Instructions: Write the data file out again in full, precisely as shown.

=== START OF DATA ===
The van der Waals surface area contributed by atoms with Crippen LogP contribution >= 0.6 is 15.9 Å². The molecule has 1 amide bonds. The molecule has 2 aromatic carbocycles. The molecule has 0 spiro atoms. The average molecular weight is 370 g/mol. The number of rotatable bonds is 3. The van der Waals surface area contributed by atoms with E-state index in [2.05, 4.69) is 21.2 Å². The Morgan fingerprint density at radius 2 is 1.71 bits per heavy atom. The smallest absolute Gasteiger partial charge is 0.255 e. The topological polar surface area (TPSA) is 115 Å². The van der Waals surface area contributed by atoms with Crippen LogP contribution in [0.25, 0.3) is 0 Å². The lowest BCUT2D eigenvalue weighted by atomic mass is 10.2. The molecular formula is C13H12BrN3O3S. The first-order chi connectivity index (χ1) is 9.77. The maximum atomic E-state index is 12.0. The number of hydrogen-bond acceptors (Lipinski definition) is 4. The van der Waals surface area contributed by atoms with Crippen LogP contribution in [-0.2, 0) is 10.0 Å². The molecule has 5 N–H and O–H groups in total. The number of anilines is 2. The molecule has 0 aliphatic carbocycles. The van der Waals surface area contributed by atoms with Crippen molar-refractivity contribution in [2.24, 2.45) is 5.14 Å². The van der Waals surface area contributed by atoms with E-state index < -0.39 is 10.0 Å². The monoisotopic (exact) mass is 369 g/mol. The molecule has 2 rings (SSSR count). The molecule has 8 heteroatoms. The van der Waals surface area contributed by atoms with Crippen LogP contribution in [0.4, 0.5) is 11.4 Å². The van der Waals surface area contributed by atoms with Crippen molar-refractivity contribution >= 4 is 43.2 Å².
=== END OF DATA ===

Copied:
The van der Waals surface area contributed by atoms with Crippen LogP contribution >= 0.6 is 15.9 Å². The molecule has 1 amide bonds. The molecule has 2 aromatic carbocycles. The molecule has 0 spiro atoms. The average molecular weight is 370 g/mol. The number of rotatable bonds is 3. The van der Waals surface area contributed by atoms with E-state index in [2.05, 4.69) is 21.2 Å². The Morgan fingerprint density at radius 2 is 1.71 bits per heavy atom. The smallest absolute Gasteiger partial charge is 0.255 e. The topological polar surface area (TPSA) is 115 Å². The van der Waals surface area contributed by atoms with Crippen LogP contribution in [0.25, 0.3) is 0 Å². The lowest BCUT2D eigenvalue weighted by atomic mass is 10.2. The molecular formula is C13H12BrN3O3S. The first-order chi connectivity index (χ1) is 9.77. The maximum atomic E-state index is 12.0. The number of hydrogen-bond acceptors (Lipinski definition) is 4. The van der Waals surface area contributed by atoms with Crippen LogP contribution in [-0.2, 0) is 10.0 Å². The molecule has 5 N–H and O–H groups in total. The number of anilines is 2. The molecule has 0 aliphatic carbocycles. The van der Waals surface area contributed by atoms with Crippen molar-refractivity contribution in [2.24, 2.45) is 5.14 Å². The van der Waals surface area contributed by atoms with E-state index < -0.39 is 10.0 Å². The monoisotopic (exact) mass is 369 g/mol. The molecule has 2 rings (SSSR count). The molecule has 8 heteroatoms. The van der Waals surface area contributed by atoms with Crippen LogP contribution in [0.4, 0.5) is 11.4 Å². The van der Waals surface area contributed by atoms with Crippen molar-refractivity contribution >= 4 is 43.2 Å².